Murdoch Ditches Top U.K. Exec After Big Saudi Investor Calls For Her Sacking
Throughout the scandal that now subsumes Rupert Murdoch's News Corporation, wags have expressed awe at Murdoch's loyalty to Rebekah Wade Brooks, the chief executive at News International, the News Corp division that runs its British newspapers. Today, the Guardian reports, Brooks resigned from the company, under pressure from a Saudi prince who who holds a 7-percent stake in News Corp.
Brooks was editor of News of the World at the time the paper hacked the voice-mail account of Milly Dowler, the British teenager who disappeared in 2002, and was later found murdered.
News of the World hackers actually deleted some of Dowler's phone messages when her mailbox filled up (in the hope of finding juicier messages coming in), giving false hope to her parents and police that she was still alive.
Up until today, Murdoch and his son, James, News Corp.'s deputy chief operating officer, had so steadfastly defended Brooks (who is a close family friend) that some said Murdoch's closure of the News of the World last Sunday was meant to save Brooks' career at News Corp.
But yesterday, according to the Guardian, when a Saudi prince called for Brooks' ouster, Murdoch folded, perhaps in light of the major hit that News Corp.'s stock has taken in the wake of the phone-hacking scandal. From the Guardian:
[T]he last straw may well have been Thursday night's Newsnight interview with News International parent company News Corporation's second largest shareholder, Saudi prince Alwaleed bin Talal al-Saud, in which he called for her to stand down amid questions over her "integrity". Al-Saud, who controls a 7% stake in News Corp, said: "For sure she has to go, you bet she has to go."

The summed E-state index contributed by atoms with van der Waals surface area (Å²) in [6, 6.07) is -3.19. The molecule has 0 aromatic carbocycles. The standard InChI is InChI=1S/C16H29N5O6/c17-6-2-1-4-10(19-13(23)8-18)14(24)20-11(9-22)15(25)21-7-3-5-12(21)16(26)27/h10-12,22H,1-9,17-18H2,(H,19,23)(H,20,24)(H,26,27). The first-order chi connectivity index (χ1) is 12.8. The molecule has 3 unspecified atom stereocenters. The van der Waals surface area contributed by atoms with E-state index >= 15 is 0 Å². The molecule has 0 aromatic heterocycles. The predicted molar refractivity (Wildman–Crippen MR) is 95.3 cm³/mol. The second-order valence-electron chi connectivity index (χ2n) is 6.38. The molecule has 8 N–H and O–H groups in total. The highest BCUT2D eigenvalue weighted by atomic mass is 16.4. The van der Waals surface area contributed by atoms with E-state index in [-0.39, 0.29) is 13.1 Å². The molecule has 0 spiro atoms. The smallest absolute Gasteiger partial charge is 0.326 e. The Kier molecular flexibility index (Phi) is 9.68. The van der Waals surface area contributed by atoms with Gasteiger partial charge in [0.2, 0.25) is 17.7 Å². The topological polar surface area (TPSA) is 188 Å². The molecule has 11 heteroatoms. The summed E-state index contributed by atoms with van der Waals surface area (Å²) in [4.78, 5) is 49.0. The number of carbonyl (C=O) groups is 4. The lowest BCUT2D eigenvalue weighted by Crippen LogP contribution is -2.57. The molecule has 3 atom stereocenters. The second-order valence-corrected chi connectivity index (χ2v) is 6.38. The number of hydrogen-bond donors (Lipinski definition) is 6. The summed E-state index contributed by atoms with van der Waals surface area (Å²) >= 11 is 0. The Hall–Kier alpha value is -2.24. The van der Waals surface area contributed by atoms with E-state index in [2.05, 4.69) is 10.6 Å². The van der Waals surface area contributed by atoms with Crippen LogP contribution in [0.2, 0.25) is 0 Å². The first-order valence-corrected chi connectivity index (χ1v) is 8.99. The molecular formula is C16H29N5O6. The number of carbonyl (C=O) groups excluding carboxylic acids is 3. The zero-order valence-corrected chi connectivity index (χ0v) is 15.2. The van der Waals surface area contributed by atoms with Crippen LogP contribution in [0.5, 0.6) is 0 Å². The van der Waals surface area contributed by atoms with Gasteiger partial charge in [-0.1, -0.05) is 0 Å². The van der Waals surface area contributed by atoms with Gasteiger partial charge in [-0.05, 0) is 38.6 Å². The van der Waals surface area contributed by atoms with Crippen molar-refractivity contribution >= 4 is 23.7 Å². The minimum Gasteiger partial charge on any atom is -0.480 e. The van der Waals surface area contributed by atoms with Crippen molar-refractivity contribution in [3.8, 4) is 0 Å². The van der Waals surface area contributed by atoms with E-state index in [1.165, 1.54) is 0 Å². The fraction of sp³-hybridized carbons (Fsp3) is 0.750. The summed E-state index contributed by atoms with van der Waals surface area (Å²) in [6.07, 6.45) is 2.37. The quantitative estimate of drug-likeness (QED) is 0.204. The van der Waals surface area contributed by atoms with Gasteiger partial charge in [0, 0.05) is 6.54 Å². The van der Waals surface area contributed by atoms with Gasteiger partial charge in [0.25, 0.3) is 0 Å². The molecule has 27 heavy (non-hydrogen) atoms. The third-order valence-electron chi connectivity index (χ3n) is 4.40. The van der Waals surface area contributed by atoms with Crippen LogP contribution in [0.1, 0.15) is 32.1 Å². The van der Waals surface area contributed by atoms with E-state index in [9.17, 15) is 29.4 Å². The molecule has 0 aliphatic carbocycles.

Brooks also faced an uncomfortable appearance before MPs on the Commons culture, media and sport select committee on Tuesday along with Rupert and James Murdoch to answer questions about the phone-hacking scandal. In her resignation statement she indicated that she would still appear before the committee.
Still hanging in the balance is the News Corp. career of Les Hinton, currently CEO of the Dow Jones Company and publisher of the Wall Street Journal. Hinton held Brook's current position for more than a decade, during which time the phone-hacking took place, and twice appeared before a committee in the House of Commons, where he asserted that his internal investigation of phone-hacking at News of the World -- which also turned out to include hacks of the voice-mail accounts of celebrities, aides to the royal family, and even victims of the 2007 London subway bombings -- showed the wrongdoing limited to the work of one reporter, Clive Goodman, who was jailed for his role in the hacking (and has been subsequently arrested again).
As it turns out, the Guardian reported this week, Hinton, prior to his testimony, had access to reports from an internal investigation that showed the hacking to be widespread among staff of the News of the World newsroom. Since Hinton took the helm at the Wall Street Journal, AlterNet has reported, a member of the paper's editorial board and one of its opinion columnists have been simultaneously working for David Koch's Americans For Prosperity Foundation.